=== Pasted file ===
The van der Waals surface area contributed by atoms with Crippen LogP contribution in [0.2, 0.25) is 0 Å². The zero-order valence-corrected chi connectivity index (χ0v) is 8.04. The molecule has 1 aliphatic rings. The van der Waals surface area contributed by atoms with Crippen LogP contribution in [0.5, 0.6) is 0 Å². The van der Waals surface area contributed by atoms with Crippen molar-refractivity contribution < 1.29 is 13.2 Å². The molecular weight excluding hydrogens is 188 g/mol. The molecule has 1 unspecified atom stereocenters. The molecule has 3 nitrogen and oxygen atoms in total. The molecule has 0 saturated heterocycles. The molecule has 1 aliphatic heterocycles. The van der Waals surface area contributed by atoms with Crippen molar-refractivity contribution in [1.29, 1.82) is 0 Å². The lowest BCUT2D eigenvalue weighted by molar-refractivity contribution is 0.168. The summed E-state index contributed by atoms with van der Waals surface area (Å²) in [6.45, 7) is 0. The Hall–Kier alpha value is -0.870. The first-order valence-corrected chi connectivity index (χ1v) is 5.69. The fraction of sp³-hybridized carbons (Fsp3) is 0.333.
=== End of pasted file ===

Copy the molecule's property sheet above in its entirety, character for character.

The van der Waals surface area contributed by atoms with Crippen LogP contribution in [0.2, 0.25) is 0 Å². The zero-order valence-corrected chi connectivity index (χ0v) is 8.04. The molecule has 1 aliphatic rings. The van der Waals surface area contributed by atoms with Crippen LogP contribution in [0.5, 0.6) is 0 Å². The van der Waals surface area contributed by atoms with Crippen molar-refractivity contribution < 1.29 is 13.2 Å². The molecular weight excluding hydrogens is 188 g/mol. The molecule has 1 unspecified atom stereocenters. The molecule has 3 nitrogen and oxygen atoms in total. The molecule has 0 saturated heterocycles. The molecule has 1 aliphatic heterocycles. The van der Waals surface area contributed by atoms with Crippen molar-refractivity contribution in [1.29, 1.82) is 0 Å². The lowest BCUT2D eigenvalue weighted by molar-refractivity contribution is 0.168. The summed E-state index contributed by atoms with van der Waals surface area (Å²) in [6.45, 7) is 0. The Hall–Kier alpha value is -0.870. The first-order valence-corrected chi connectivity index (χ1v) is 5.69. The fraction of sp³-hybridized carbons (Fsp3) is 0.333.